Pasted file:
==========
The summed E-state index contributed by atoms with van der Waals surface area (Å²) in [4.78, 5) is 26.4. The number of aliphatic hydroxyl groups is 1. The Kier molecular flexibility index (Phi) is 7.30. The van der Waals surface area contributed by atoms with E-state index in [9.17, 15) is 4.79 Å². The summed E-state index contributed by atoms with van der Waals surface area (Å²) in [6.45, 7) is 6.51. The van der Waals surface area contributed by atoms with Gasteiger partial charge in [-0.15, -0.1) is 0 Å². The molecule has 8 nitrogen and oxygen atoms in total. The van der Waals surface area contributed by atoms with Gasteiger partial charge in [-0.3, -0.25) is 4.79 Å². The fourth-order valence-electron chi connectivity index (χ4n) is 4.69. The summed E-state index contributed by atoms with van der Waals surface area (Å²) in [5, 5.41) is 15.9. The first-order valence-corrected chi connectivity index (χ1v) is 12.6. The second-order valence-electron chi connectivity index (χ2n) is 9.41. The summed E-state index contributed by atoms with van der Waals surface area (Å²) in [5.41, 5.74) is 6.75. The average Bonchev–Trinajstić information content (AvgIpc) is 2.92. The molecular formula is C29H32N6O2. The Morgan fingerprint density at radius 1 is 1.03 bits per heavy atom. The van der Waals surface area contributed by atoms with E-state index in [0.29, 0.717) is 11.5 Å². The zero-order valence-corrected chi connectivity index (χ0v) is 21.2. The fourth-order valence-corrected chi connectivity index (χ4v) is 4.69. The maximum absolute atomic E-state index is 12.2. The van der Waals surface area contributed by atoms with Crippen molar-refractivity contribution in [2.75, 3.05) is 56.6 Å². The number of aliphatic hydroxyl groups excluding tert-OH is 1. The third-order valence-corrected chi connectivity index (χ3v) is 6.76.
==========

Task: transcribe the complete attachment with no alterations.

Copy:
The summed E-state index contributed by atoms with van der Waals surface area (Å²) in [4.78, 5) is 26.4. The number of aliphatic hydroxyl groups is 1. The Kier molecular flexibility index (Phi) is 7.30. The van der Waals surface area contributed by atoms with E-state index in [9.17, 15) is 4.79 Å². The summed E-state index contributed by atoms with van der Waals surface area (Å²) in [6.45, 7) is 6.51. The van der Waals surface area contributed by atoms with Gasteiger partial charge in [-0.15, -0.1) is 0 Å². The molecule has 8 nitrogen and oxygen atoms in total. The van der Waals surface area contributed by atoms with Gasteiger partial charge in [-0.3, -0.25) is 4.79 Å². The fourth-order valence-electron chi connectivity index (χ4n) is 4.69. The summed E-state index contributed by atoms with van der Waals surface area (Å²) in [5, 5.41) is 15.9. The first-order valence-corrected chi connectivity index (χ1v) is 12.6. The second-order valence-electron chi connectivity index (χ2n) is 9.41. The summed E-state index contributed by atoms with van der Waals surface area (Å²) in [5.41, 5.74) is 6.75. The average Bonchev–Trinajstić information content (AvgIpc) is 2.92. The molecular formula is C29H32N6O2. The Morgan fingerprint density at radius 1 is 1.03 bits per heavy atom. The van der Waals surface area contributed by atoms with E-state index in [0.29, 0.717) is 11.5 Å². The zero-order valence-corrected chi connectivity index (χ0v) is 21.2. The fourth-order valence-corrected chi connectivity index (χ4v) is 4.69. The maximum absolute atomic E-state index is 12.2. The van der Waals surface area contributed by atoms with Crippen molar-refractivity contribution in [2.75, 3.05) is 56.6 Å². The number of aliphatic hydroxyl groups excluding tert-OH is 1. The third-order valence-corrected chi connectivity index (χ3v) is 6.76.